Compassion strives to show love to those in need just as Jesus did, while also recognising that all of us share the greatest need: full restoration that only He brings. During our Child Sponsorship Program, all children have the opportunity to hear the gospel in a culturally relevant and non-coercive way. Though we do not shy away from proclaiming Jesus, we also equally assist children and their families regardless of their religious beliefs and backgrounds.
As you read in Part 1 and Part 2 of this Poverty Explored blog series, children suffer the greatest impacts of poverty but have the least control over their circumstances. This is why Compassion helps children living in poverty and gives them the opportunity for a brighter future.
We want to see the most vulnerable and marginalised children on our planet grow up to become thriving followers of Jesus who are positively influencing their world.
We want to see the most vulnerable and marginalised children on our planet grow up to become thriving followers of Jesus who are positively influencing their world. As each child thrives, their positive contributions can benefit others around them and build resilience.
Independent research has shown that our Compassion Child Sponsorship Program works. As a result of their time in the program, children are between 30-75% more likely to become leaders in their community, between 27-40% more likely to complete formal secondary education and between 14-18% more likely to have salaried employment as adults.4
We recognised the complexity of poverty, and so our program cares for children holistically in all areas of their lives. Compassion ensures that all children are known, loved and connected in their communities. This is the cornerstone of all our work.
In the Philippines, 10-year-old Key Angel sees this in action through her local church. “I just feel safe and happy here and also we get to play different kinds of games,” she says. “And I love listening to Bible stories.”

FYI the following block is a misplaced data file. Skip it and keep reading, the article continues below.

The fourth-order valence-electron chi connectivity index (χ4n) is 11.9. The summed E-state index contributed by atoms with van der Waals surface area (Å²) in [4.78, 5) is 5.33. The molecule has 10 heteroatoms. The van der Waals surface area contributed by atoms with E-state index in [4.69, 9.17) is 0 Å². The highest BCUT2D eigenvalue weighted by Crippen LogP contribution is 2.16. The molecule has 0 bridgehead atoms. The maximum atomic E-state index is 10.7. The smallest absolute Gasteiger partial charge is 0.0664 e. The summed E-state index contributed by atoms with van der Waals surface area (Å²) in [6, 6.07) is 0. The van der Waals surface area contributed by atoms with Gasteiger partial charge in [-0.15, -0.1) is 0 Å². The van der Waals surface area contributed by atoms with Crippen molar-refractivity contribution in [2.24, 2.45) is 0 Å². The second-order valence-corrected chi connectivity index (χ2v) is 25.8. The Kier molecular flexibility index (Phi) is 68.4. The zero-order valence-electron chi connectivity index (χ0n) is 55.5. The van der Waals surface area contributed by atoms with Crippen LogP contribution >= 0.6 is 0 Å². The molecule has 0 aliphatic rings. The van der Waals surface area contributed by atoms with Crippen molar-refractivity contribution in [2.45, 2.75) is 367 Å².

Her mother, Liz, feels the same way. “My daughter is now well-behaved, obedient and is studying hard. I can see that she has a bright future ahead of her. She can still be naughty and very playful, of course, but I know that being at the centre is not just child’s play; it is building her future.”
Poverty is not just economic circumstances, but the result of broken relationships between people, the world, ourselves and God. As a result, an important task of development is to "bring people into relationships that are wholesome and edifying" so "communities meet their basic physical needs."5
Compassion partners with local churches around the world to deliver our program because they understand both their communities and the love God has for His people. Church leaders know the needs and challenges of their communities and are best able to identify what help is needed and who most needs it. They adapt our programs in order to bring long-lasting change in the ways most relevant to their communities.
Local churches and child development centres become places where children belong and are cared for.
In Peru, Larry, the father and sole caregiver of 6-year-old Ariana and 5-year-old Clarita, was run over by a truck, leaving him with life-threatening injuries. His recovery took 18 months and required eight surgeries. Throughout that difficult period, the local child development centre supported the family alongside their friends and relatives.